American Sociological Association

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  1. Too Many or Too Few PhDs? Employment Opportunities in Academic Sociology

    Using data from positions advertised in the ASA Job Bank, this research brief describes the types of jobs available to sociologists in 2006, and describes the leading areas of specialization sought in advertised assistant professor positions.

  2. IDEALISTS VS. CAREERISTS: Graduate School Choices of Sociology Majors

    The focus of this research brief is on those 2005 sociology gradates who continued on to graduate school directly after graduation. This brief explores how the sociology major is useful for graduate study in both applied programs as well as the liberal arts and sciences.

  3. What Can I Do with a Master's in Sociology? The Department as Context

    Sociology departments provided data about the characteristics of their master's programs in a 2009 survey conducted by the ASA research department. Results from that survey, including a comparison of 'traditional' versus 'applied' program characteristics, are presented in this brief.

  4. Paying Attention to the Master’s Degree in Sociology

    An ASA taskforce was appointed to find out ways that sociology departments can strengthen their master's programs as the number of degrees awarded declined by about 13 percent by 2006. This research brief looks at characteristics of master's students, including their reasons for pursuing this degree, what they learned and how satisfied they were with their programs, and how they paid for their education.

  5. The Concerns of Student Protesters and What Sociology Has to Offer

    Causes of Protests and Student Demands

    At the root of some student complaints are worries over representation, campus climate, and a nagging sense of the failure of diversity policies to address issues of structural inequality. A large body of sociological research on diversity and affirmative action in higher education lends credence to student complaints about a lack of representation. According to the National Center for Educational Statistics, faculty of color remain underrepresented.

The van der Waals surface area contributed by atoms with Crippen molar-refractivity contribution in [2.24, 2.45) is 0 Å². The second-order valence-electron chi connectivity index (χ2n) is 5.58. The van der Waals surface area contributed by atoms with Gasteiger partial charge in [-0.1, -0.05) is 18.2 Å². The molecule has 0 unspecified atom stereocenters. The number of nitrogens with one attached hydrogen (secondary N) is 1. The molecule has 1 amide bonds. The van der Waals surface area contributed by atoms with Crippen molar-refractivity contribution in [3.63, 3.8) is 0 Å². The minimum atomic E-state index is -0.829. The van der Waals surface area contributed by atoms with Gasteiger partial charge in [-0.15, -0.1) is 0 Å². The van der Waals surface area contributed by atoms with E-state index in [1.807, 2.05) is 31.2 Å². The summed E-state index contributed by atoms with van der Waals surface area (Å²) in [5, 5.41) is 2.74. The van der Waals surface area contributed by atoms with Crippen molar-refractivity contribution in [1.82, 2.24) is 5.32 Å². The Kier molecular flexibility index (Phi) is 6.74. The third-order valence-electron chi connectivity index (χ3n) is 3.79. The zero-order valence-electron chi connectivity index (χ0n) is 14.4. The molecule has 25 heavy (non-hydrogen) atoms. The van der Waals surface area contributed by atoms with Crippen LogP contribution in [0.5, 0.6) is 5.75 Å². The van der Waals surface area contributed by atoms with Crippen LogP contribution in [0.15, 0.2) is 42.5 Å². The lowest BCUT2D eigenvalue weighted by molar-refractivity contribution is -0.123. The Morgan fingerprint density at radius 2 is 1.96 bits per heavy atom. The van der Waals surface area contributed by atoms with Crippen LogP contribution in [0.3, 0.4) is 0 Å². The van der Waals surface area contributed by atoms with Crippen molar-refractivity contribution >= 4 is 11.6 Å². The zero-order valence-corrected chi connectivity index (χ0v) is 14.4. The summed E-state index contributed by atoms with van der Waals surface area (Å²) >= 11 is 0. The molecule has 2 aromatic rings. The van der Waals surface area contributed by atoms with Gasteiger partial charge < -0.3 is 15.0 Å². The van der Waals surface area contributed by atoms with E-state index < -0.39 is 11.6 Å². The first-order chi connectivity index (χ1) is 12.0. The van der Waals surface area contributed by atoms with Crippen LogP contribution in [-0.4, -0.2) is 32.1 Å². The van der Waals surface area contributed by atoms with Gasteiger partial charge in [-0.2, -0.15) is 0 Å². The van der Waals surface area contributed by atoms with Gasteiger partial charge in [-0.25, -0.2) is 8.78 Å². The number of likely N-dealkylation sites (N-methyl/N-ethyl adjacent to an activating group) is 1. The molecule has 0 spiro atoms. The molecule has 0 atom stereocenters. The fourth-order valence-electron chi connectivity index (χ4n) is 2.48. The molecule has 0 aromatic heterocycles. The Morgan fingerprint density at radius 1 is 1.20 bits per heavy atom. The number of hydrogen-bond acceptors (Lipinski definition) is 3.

6. Those Who Can Teach

    TRAILSBell hooks once said “The classroom remains the most radical space of possibility in the academy.” If this is true, then the emphasis would have to be placed on the word possibility.

  7. Sections Collaborate to Explore Disability as an Overlooked Axis of Intersectionality and Inequality

    According to the U.S. Census Bureau, approximately 19 percent of the civilian noninstitutionalized population of the United States lives with disability. As baby boomers age and live longer, the percentage continues to increase and is already larger than that of many of the racial and ethnic groups that we as sociologists intensively study. Yet, disability has often been overlooked in scholarship on inequality and intersectionality.

  8. On the Value of Diversity in Higher Education

    On April 22, 2016, the Tennessee legislature voted to cut all state appropriations for the Office of Equity and Diversity at the state’s flagship university. This move came as a blow to a university struggling to create a more welcoming gender, religious, and racial environment for students, faculty, and staff in Central Appalachia—a region with a long history of intolerance. Since the April decision, students, faculty, and staff at the University of Tennessee have repeatedly rallied in protest.

  9. FAD Grant

    Application Deadlines: June 15 & December 15

  10. Invited Sessions Proposals Solicited for the 2018 Annual Meeting

    The substantive program for the 2018 Annual Meeting continues to develop under the leadership of President-Elect Eduardo Bonilla-Silva and the 2018 Program Committee. The meeting’s theme of “Feeling Race: An Invitation to Explore Racialized Emotions” invites participation across the discipline and provides many opportunities to bring together a variety of sociological work in diverse program formats.